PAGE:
Chris and I have so many pictures from our last post that it makes me want to stress again how important it is to have enough materials for your kids to use. On our playground right now, we do NOT have a lot of different materials to use….BUT what we do have, we have TONS of. Look closely at these pictures and you’ll notice enough metal cans for filling and pouring, enough half pipes to make a super long water transporter, and enough wooden pieces to make extra-long tunnels. All the kids that wanted to contribute to that construction were able to, no one had to fight or negotiate for a turn, and those spontaneous, amazing moments where everyone is completely engaged are absolutely priceless.
So ask Santa for more stuff!!!
Sometimes, actually most of the time, the pictures are all we need to convey how much fun we’re having…..one morning Chris took the pictures, I turned on the faucet, and they did all the rest:)
One of the most important components of play-based learning is encouraging the kids to take risks, experiment, and learn through their mistakes. But this article passed along to me from a parent made me wonder if we are more tolerant of the boys making mistakes than we are of the girls? Gender studies have always fascinated me and I absolutely remember feeling hesitant to take risks in classes like math and science when I was younger. In the study noted here, “boys were more likely to call out answers than girls, even though they were less accurate early in school. Over time, though, this practice at remembering answers may have allowed boys to surpass girls in accuracy.” So let’s try to be more conscious of allowing for ALL the kids’ impulsiveness. The excitement to have any answer at all, not just the correct answers, is what we should cultivate.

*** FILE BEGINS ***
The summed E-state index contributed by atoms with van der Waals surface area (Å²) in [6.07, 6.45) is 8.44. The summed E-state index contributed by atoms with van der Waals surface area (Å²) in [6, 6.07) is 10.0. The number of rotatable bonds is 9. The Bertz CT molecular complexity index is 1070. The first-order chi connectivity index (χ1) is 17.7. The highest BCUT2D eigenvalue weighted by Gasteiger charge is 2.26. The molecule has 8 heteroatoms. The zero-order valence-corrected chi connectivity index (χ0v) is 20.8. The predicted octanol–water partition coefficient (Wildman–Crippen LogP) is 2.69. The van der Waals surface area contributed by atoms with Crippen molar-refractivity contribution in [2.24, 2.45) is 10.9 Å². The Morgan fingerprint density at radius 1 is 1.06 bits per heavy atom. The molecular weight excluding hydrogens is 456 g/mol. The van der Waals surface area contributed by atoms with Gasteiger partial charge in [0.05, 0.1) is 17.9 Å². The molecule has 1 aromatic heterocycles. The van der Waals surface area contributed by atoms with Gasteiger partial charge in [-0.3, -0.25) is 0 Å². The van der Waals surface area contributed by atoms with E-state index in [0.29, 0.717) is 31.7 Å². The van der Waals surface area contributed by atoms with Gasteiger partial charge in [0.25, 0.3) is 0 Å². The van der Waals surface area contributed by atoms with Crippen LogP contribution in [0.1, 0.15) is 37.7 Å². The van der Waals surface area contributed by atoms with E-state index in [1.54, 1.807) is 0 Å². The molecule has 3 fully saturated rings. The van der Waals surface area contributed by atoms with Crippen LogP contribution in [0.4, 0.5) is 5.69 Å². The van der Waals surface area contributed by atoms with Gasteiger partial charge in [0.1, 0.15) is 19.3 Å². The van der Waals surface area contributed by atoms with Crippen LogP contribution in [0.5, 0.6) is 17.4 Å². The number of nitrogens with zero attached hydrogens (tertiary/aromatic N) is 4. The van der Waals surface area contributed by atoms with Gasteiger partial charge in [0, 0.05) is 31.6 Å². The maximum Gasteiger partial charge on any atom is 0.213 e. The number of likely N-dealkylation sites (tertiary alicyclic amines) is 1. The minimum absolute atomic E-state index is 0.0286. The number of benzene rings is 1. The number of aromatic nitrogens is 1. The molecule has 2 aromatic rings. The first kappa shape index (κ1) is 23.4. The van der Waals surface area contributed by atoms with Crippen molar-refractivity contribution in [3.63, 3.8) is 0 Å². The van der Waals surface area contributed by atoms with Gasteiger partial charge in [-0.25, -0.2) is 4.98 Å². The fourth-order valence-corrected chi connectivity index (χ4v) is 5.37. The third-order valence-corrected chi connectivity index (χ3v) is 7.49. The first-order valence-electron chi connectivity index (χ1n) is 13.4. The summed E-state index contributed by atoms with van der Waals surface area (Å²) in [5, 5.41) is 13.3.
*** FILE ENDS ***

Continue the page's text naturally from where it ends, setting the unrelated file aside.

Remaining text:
Not sure about the kiddos at your school but ours are constantly channeling their inner rock star. Any new toy is almost exclusively used as an air guitar first, then secondly for its intended purpose. Here’s a little video of what we saw when we put these building blocks on the playground last week. Rock On.